Due to the ideal properties of the thermoplastic polymers such as corrosion resistance, low density, high strength, and user-friendly design, plastic usage has become much higher than the usage of aluminum or other metals. For example, density is a very important parameter because it reveals information about the intrinsic strength of the construction that is supposed to be created, as in the case of flax reinforcement when PP and LDPE are the best choices (because of their low density) since its purpose is to produce a composite that is as light as possible. The glass transition temperature (Tg) is another characteristic that is very important when studying polymer mechanical properties, because the flexibility of amorphous polymers is reduced drastically when they are cooled below Tg. At these temperatures, there are no dimensional changes or segmental motion in the polymer. Also, the mechanical properties are very important in the case of thermoplastic polymers, mostly the tensile strength (important for their performance under stress) and tensile modulus (the resistance of polymers to elastic deformation) [12,24,25,26,27,28,29,30,31]. The main thermoplastic polymers and their properties are presented in Table 1.
Also, the plastic manufacturing cost is lower due to its simple mass production (Figure 1). The main reasons which make the thermoplastic polymers used in various applications are:
The thermoplastic polymers can be processed by several methods leading to various kinds of plastic products;
They are used for a specific application several compounding, operating condition, additives, fillers, and reinforcements;
Several manufacturing systems are used at this moment to produce plastic items with the lowest cost range [33,34,35].
The recycling and incineration are the usual aspects of recovery methods in the case of thermoplastic polymers. The incineration presents some problems like the production of toxic gases and the residue ash which contains lead and cadmium. The recycling presents advantages such as reduction of environmental problems and saving both material and energy [33,35,36].
The plastic can be degraded in the environment by four mechanisms: photodegradation, thermo-oxidative degradation, hydrolytic degradation, and biodegradation by microorganisms. The natural degradation of plastic begins with photodegradation due to the UV light from the sun which provides the activation energy required to initiate the incorporation of oxygen atoms into the polymer, leading to thermo-oxidative degradation. In this step, the plastic becomes brittle and its fracturing into smaller pieces until the polymer chains reach sufficiently low molecular weight to be metabolized by microorganisms. The microorganisms convert the carbon of the polymer chains to carbon dioxide or incorporate it into biomolecules, but this process will take at least 50 years [36]. So, a solution to these problems will be the recycling, because most commodity plastics are relatively stable, making monomer recovery poor.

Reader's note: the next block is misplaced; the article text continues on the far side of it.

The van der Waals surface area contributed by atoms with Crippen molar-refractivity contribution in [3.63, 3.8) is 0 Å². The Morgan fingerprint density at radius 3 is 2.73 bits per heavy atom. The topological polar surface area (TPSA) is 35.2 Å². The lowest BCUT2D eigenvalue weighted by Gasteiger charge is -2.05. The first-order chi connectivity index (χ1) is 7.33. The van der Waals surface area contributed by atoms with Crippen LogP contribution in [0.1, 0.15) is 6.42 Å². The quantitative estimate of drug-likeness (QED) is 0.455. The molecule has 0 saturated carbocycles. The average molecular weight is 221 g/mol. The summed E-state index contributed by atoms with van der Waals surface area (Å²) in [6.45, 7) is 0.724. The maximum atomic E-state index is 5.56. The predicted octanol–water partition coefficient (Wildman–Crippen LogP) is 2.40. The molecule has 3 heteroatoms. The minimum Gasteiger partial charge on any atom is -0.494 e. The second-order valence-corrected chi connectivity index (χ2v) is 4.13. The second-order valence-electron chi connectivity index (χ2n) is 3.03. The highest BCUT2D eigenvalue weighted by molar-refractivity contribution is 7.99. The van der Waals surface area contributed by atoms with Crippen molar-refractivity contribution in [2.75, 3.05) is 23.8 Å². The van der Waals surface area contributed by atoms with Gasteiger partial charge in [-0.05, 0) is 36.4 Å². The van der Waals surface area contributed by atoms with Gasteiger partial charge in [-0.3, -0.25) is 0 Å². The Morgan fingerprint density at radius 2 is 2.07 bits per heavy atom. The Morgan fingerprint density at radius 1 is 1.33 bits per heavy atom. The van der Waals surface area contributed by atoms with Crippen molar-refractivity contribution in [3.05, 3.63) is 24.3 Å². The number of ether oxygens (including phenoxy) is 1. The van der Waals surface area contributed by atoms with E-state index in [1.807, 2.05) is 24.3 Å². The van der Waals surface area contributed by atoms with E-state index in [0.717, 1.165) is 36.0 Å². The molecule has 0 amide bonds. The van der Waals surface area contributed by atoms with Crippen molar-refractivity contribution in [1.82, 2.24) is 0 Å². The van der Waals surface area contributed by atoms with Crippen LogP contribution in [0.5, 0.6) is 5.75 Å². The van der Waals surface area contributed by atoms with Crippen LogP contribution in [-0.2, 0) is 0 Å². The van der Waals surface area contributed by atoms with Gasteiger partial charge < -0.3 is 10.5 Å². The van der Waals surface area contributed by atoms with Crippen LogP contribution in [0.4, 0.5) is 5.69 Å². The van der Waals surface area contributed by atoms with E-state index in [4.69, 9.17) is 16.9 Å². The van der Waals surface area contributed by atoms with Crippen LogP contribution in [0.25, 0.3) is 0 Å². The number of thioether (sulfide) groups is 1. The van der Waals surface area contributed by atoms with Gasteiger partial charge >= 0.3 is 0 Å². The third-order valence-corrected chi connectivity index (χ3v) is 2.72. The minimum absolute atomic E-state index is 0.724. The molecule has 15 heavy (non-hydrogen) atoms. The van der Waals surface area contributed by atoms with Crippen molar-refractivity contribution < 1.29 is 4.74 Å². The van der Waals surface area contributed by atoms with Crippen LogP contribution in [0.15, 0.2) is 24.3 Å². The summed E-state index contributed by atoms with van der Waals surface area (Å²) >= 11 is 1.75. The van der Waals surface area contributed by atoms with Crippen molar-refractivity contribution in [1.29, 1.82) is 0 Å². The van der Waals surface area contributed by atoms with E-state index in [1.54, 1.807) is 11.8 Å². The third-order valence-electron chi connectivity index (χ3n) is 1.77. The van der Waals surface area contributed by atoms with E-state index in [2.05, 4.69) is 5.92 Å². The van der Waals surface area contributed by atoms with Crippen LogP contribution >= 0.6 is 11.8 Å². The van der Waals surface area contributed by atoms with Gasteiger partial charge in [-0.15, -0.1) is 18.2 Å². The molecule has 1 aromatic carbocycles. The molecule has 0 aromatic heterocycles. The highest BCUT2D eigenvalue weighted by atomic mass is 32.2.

2.1. Primary Recycling

The most popular process is represented by the primary recycling due to their simplicity and low cost. This process refers to the reuse of products in their original structure. The disadvantage of this process is represented by the existence of a limit on the number of cycles for each material [18,36,37].

2.2. Secondary Recycling or Mechanical Recycling

In this process, only the thermoplastic polymers can be used, because they can be re-melted and reprocessed into end products. The mechanical recycling does not involve the alteration of the polymer during the process.
This process is represented by a physical method, in which the plastic wastes will be formed by cutting, shredding or washing into granulates, flakes or pellets of appropriate quality for manufacturing, and then melted to make the new product by extrusion. Also, the reprocessed material can be blended with virgin material to obtain superior results. After the plastic is sorted, cleaned, dried and then directly processed into end products, the quantity of the waste plastic will be dramatically reduced (Figure 2). The disadvantages of this method refer to the heterogeneity of the solid waste and the deterioration of product’s properties in each cycle which occurs due to the low molecular weight of the recycled resin. It happens because of chain-scission reactions caused by the presence of water and traces acidic impurities and to avoid lowering molecular weight intensive drying is recommended, the use of chain extender compounds or reprocessing with vacuum degassing. Also, this method is relatively inexpensive but needs substantial initial investment [18,36].